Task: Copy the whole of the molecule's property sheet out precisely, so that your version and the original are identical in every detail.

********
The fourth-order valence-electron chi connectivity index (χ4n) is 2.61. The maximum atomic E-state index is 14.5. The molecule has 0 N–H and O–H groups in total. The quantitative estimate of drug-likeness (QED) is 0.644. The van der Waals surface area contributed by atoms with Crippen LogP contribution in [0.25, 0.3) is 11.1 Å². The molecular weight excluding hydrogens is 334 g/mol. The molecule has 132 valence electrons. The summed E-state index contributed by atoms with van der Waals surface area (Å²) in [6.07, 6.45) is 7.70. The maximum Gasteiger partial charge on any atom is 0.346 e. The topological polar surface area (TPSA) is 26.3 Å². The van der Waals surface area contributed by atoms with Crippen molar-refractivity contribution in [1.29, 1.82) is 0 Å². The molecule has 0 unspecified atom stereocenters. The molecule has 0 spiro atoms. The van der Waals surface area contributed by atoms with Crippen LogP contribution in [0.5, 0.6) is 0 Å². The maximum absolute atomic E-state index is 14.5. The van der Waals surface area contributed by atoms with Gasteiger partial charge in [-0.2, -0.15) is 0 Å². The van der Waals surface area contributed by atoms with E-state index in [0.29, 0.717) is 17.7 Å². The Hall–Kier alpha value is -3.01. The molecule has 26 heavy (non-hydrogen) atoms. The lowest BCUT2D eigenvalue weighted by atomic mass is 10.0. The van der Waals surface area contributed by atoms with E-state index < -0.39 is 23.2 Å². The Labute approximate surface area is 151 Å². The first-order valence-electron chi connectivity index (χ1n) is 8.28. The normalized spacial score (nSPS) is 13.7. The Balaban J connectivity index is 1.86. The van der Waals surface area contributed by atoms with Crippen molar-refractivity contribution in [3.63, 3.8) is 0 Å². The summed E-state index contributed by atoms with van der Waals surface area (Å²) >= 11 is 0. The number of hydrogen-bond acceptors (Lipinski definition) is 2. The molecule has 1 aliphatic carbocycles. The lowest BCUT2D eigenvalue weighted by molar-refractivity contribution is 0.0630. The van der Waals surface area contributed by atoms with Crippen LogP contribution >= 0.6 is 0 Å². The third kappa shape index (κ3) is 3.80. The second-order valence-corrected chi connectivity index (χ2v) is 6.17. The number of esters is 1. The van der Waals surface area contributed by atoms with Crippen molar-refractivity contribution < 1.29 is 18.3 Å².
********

The fourth-order valence-electron chi connectivity index (χ4n) is 2.61. The maximum atomic E-state index is 14.5. The molecule has 0 N–H and O–H groups in total. The quantitative estimate of drug-likeness (QED) is 0.644. The van der Waals surface area contributed by atoms with Crippen LogP contribution in [0.25, 0.3) is 11.1 Å². The molecular weight excluding hydrogens is 334 g/mol. The molecule has 132 valence electrons. The summed E-state index contributed by atoms with van der Waals surface area (Å²) in [6.07, 6.45) is 7.70. The maximum Gasteiger partial charge on any atom is 0.346 e. The topological polar surface area (TPSA) is 26.3 Å². The van der Waals surface area contributed by atoms with Crippen molar-refractivity contribution in [1.29, 1.82) is 0 Å². The molecule has 0 unspecified atom stereocenters. The molecule has 0 spiro atoms. The van der Waals surface area contributed by atoms with Crippen LogP contribution in [0.5, 0.6) is 0 Å². The maximum absolute atomic E-state index is 14.5. The van der Waals surface area contributed by atoms with Gasteiger partial charge in [-0.2, -0.15) is 0 Å². The van der Waals surface area contributed by atoms with E-state index in [0.29, 0.717) is 17.7 Å². The Hall–Kier alpha value is -3.01. The molecule has 26 heavy (non-hydrogen) atoms. The lowest BCUT2D eigenvalue weighted by atomic mass is 10.0. The van der Waals surface area contributed by atoms with E-state index < -0.39 is 23.2 Å². The Labute approximate surface area is 151 Å². The first-order valence-electron chi connectivity index (χ1n) is 8.28. The normalized spacial score (nSPS) is 13.7. The Balaban J connectivity index is 1.86. The van der Waals surface area contributed by atoms with Crippen molar-refractivity contribution in [3.63, 3.8) is 0 Å². The summed E-state index contributed by atoms with van der Waals surface area (Å²) >= 11 is 0. The number of hydrogen-bond acceptors (Lipinski definition) is 2. The molecule has 1 aliphatic carbocycles. The lowest BCUT2D eigenvalue weighted by molar-refractivity contribution is 0.0630. The van der Waals surface area contributed by atoms with Crippen LogP contribution >= 0.6 is 0 Å². The third kappa shape index (κ3) is 3.80. The second-order valence-corrected chi connectivity index (χ2v) is 6.17. The number of esters is 1. The van der Waals surface area contributed by atoms with Crippen molar-refractivity contribution < 1.29 is 18.3 Å².